This is a phenomenon you need to recognize.
When a patient has an implanted pacemaker and experiences the equivalent of a brady-asystolic cardiac arrest there will still be apparent complexes on the monitor, like the ones displayed here. Be cognizant of how these complexes look compared to a typical paced rhythm because they are easy to miss, resulting in delayed recognition of cardiac arrest.
Luckily, in my experience, the monitors in my department are actually surprisingly good at detecting these changes and alarming "ASYSTOLE" in spite of the presence of electrical activity.
I didn't know that early in my career, however, the first time I saw this. Thinking it was a false alarm I sauntered over to the patient's room and was shocked when I opened the door and saw the patient exhibiting agonal respirations.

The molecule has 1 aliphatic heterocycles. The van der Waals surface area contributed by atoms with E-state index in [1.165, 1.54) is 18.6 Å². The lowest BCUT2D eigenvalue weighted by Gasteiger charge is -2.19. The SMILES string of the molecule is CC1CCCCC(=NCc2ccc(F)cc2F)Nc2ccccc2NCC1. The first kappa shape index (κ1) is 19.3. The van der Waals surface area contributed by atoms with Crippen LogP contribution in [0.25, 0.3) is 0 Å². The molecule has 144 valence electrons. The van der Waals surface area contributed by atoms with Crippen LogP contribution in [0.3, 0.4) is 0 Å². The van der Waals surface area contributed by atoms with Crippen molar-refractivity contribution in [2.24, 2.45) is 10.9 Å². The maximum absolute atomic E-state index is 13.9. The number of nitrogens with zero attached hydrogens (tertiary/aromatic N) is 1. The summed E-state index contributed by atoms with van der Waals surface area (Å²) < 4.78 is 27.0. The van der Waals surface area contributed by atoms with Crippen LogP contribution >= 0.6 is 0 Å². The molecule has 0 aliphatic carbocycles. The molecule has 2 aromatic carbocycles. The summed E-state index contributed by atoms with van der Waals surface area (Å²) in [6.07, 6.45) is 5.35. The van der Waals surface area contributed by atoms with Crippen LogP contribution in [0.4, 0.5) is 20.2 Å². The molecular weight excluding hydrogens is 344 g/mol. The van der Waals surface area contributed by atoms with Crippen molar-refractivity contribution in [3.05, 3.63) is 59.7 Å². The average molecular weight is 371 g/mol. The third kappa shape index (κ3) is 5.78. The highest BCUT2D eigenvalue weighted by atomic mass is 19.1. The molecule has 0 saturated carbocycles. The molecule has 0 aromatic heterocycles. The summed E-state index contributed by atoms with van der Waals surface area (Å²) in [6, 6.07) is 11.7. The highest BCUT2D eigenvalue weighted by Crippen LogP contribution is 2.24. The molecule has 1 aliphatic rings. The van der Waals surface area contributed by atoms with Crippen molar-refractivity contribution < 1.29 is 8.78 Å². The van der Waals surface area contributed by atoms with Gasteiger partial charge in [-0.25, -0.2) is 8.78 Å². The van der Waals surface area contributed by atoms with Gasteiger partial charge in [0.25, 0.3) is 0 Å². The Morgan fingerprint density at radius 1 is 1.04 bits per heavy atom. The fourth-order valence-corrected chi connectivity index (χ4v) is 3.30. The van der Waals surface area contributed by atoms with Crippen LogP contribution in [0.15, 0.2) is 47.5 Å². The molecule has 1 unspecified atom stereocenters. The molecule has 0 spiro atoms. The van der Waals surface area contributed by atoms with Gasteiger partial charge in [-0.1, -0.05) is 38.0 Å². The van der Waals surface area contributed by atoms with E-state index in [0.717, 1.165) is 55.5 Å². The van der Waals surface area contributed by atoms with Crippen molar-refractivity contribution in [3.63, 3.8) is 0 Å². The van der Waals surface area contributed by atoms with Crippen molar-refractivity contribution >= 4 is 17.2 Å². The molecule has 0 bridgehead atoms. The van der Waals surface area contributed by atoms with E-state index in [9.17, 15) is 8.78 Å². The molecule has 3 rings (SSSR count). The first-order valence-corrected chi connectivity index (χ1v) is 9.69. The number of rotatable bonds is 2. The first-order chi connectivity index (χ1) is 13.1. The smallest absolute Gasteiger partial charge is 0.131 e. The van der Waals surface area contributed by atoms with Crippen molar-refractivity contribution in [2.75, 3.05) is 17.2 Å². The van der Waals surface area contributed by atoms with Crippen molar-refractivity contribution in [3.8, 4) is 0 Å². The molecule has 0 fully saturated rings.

Most of the time when the monitors alarm at my department our first step is to try and troubleshoot at the monitor bank and see if it's artifact or legit (>99% of the time I'd say it's artifact). If there's a paced rhythm and the monitor alarms, however, my first step is to instead go immediately to the bedside to check the patient.
It's too easy to overlook badness otherwise.http://ecgrhythms.wordpress.com/2014/11/03/ppm_no_pulse/